In 2003, most, if not all, of those services are no longer inexistence. They have been replaced by emerging terrestrial services,such as PCS/cellular, that can provide all of a users information needswithin a single pager-type receiver and with a virtually contiguousnational footprint. Background music services have moved tosatellite-based delivery, where it can also offer a much wider range ofcontent, as well as other data services. Analog reading services stillwidely use FM subcarriers; however, from a value standpoint, it doesnot present a significant monetary impact, as these are typicallyprovided by a station free or at minimal cost.

Alternative data delivery

Wireless data delivery is without doubt the hottest field intelecommunications and the computer industry. The FCC has recognizedthis and has been continuously working to develop new spectrum that cansupport this fast growing industry. Let’s face it, subcarriers haveproblems � one-way only transmission, multipath issues, limitedbandwidth, signal-to-noise issues, reduced RF footprint (related to themain carrier), poor performance penetrating buildings and a lack ofsubcarrier-specific receivers. As a practical matter, the SCA is anarrow alternative for the transmission of data.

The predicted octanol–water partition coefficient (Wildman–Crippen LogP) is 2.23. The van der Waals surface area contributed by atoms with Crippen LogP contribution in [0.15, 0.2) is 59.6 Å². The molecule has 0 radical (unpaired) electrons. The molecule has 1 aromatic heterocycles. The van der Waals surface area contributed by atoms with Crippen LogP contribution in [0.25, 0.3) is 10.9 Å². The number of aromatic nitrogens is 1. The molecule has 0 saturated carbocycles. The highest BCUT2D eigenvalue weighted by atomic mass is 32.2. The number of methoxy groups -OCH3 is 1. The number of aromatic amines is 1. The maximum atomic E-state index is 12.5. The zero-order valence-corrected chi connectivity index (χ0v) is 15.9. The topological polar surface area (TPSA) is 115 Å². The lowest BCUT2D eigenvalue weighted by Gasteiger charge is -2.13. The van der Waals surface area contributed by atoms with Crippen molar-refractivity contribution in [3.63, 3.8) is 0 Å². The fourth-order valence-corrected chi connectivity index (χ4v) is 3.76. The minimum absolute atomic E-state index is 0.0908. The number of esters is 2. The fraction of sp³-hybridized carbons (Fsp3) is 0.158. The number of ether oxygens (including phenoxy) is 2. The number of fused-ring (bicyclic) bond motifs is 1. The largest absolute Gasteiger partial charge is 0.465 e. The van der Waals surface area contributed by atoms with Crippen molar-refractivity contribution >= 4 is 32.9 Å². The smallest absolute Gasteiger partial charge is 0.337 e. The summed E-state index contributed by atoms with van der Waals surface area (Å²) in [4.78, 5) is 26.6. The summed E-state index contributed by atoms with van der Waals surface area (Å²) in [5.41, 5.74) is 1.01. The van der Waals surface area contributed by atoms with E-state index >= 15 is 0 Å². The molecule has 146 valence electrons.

Value is driven by demand. In the case of a subcarrier, we need tolook at alternative delivery methods. As a society, we have grownaccustomed to having all of our information readily available in oneplace. The wireless carriers have generally done a good job respondingto this need by integrating voice, messaging and data into a singlephone or PDA device.

Additionally, the advent of unlicensed spectrum that can be used forwireless Ethernet transmissions are opening up yet another alternativemeans to gather information remotely. WiFi hot-spots are continuouslybecoming available in venues where people eat, relax or otherwise havetime to use their laptop computer or any Web-enabled device to send andreceive e-mail.

A new kind of SPOT